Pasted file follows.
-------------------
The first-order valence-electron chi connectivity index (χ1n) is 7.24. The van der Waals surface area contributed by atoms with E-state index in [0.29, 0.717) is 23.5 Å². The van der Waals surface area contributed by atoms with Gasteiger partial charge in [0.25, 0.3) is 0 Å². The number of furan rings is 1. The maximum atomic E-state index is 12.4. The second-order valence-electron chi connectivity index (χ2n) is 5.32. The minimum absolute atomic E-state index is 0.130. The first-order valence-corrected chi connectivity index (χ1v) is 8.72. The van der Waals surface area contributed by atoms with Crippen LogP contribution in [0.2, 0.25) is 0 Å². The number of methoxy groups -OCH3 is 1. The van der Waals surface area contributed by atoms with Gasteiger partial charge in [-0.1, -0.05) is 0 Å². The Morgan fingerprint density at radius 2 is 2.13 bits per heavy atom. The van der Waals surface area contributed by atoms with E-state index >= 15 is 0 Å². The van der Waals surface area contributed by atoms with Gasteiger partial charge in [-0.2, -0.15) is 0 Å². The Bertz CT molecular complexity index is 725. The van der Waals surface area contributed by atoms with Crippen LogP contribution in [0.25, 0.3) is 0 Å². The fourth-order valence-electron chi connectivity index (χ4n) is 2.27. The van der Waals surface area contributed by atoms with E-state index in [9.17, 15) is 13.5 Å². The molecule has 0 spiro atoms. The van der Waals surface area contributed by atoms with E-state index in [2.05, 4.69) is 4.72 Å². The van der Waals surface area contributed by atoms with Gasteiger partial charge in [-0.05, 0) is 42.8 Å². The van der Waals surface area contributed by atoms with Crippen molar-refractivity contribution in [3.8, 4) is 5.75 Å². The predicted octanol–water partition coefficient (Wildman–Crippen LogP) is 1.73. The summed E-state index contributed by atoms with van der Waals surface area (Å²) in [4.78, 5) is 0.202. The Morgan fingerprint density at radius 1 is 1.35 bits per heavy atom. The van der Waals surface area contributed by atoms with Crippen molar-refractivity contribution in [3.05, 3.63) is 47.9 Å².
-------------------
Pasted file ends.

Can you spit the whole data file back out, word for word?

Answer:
The first-order valence-electron chi connectivity index (χ1n) is 7.24. The van der Waals surface area contributed by atoms with E-state index in [0.29, 0.717) is 23.5 Å². The van der Waals surface area contributed by atoms with Gasteiger partial charge in [0.25, 0.3) is 0 Å². The number of furan rings is 1. The maximum atomic E-state index is 12.4. The second-order valence-electron chi connectivity index (χ2n) is 5.32. The minimum absolute atomic E-state index is 0.130. The first-order valence-corrected chi connectivity index (χ1v) is 8.72. The van der Waals surface area contributed by atoms with Crippen LogP contribution in [0.2, 0.25) is 0 Å². The number of methoxy groups -OCH3 is 1. The van der Waals surface area contributed by atoms with Gasteiger partial charge in [-0.1, -0.05) is 0 Å². The Morgan fingerprint density at radius 2 is 2.13 bits per heavy atom. The van der Waals surface area contributed by atoms with E-state index >= 15 is 0 Å². The van der Waals surface area contributed by atoms with Gasteiger partial charge in [-0.2, -0.15) is 0 Å². The Bertz CT molecular complexity index is 725. The van der Waals surface area contributed by atoms with Crippen LogP contribution in [0.25, 0.3) is 0 Å². The fourth-order valence-electron chi connectivity index (χ4n) is 2.27. The van der Waals surface area contributed by atoms with E-state index in [9.17, 15) is 13.5 Å². The molecule has 0 spiro atoms. The van der Waals surface area contributed by atoms with E-state index in [2.05, 4.69) is 4.72 Å². The van der Waals surface area contributed by atoms with Gasteiger partial charge in [-0.05, 0) is 42.8 Å². The van der Waals surface area contributed by atoms with Crippen molar-refractivity contribution in [3.8, 4) is 5.75 Å². The predicted octanol–water partition coefficient (Wildman–Crippen LogP) is 1.73. The summed E-state index contributed by atoms with van der Waals surface area (Å²) in [4.78, 5) is 0.202. The Morgan fingerprint density at radius 1 is 1.35 bits per heavy atom. The van der Waals surface area contributed by atoms with Crippen molar-refractivity contribution in [3.05, 3.63) is 47.9 Å².